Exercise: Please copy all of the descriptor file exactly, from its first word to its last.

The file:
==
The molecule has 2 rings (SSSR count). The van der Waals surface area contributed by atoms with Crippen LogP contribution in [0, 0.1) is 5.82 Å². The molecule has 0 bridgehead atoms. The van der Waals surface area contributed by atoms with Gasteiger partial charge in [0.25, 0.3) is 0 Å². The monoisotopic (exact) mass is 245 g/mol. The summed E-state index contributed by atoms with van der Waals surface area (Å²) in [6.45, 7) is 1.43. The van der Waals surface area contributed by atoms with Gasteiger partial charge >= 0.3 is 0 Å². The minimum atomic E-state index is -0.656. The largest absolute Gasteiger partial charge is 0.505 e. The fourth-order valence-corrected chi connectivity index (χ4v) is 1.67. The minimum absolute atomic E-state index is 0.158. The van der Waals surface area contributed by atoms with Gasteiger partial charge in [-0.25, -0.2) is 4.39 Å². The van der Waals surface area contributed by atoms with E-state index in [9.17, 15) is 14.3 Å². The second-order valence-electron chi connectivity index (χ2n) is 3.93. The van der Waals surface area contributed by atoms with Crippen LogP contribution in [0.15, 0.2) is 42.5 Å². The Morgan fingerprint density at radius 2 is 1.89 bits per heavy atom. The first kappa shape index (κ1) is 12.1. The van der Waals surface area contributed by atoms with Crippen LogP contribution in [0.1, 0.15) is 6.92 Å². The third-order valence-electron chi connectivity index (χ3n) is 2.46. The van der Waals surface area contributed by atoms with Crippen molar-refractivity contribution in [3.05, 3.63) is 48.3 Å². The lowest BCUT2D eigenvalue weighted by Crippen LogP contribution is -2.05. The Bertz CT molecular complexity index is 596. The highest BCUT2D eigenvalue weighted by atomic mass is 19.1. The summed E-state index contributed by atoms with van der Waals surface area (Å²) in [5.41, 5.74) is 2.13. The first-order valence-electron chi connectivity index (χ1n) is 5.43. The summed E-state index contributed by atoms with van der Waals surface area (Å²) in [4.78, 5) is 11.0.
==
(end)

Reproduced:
The molecule has 2 rings (SSSR count). The van der Waals surface area contributed by atoms with Crippen LogP contribution in [0, 0.1) is 5.82 Å². The molecule has 0 bridgehead atoms. The van der Waals surface area contributed by atoms with Gasteiger partial charge in [0.25, 0.3) is 0 Å². The monoisotopic (exact) mass is 245 g/mol. The summed E-state index contributed by atoms with van der Waals surface area (Å²) in [6.45, 7) is 1.43. The van der Waals surface area contributed by atoms with Gasteiger partial charge >= 0.3 is 0 Å². The minimum atomic E-state index is -0.656. The largest absolute Gasteiger partial charge is 0.505 e. The fourth-order valence-corrected chi connectivity index (χ4v) is 1.67. The minimum absolute atomic E-state index is 0.158. The van der Waals surface area contributed by atoms with Gasteiger partial charge in [-0.25, -0.2) is 4.39 Å². The van der Waals surface area contributed by atoms with E-state index in [9.17, 15) is 14.3 Å². The second-order valence-electron chi connectivity index (χ2n) is 3.93. The van der Waals surface area contributed by atoms with Crippen LogP contribution in [0.15, 0.2) is 42.5 Å². The Morgan fingerprint density at radius 2 is 1.89 bits per heavy atom. The first kappa shape index (κ1) is 12.1. The van der Waals surface area contributed by atoms with Crippen LogP contribution in [0.1, 0.15) is 6.92 Å². The third-order valence-electron chi connectivity index (χ3n) is 2.46. The van der Waals surface area contributed by atoms with Crippen molar-refractivity contribution in [3.05, 3.63) is 48.3 Å². The lowest BCUT2D eigenvalue weighted by Crippen LogP contribution is -2.05. The Bertz CT molecular complexity index is 596. The highest BCUT2D eigenvalue weighted by atomic mass is 19.1. The summed E-state index contributed by atoms with van der Waals surface area (Å²) in [5.41, 5.74) is 2.13. The first-order valence-electron chi connectivity index (χ1n) is 5.43. The summed E-state index contributed by atoms with van der Waals surface area (Å²) in [4.78, 5) is 11.0.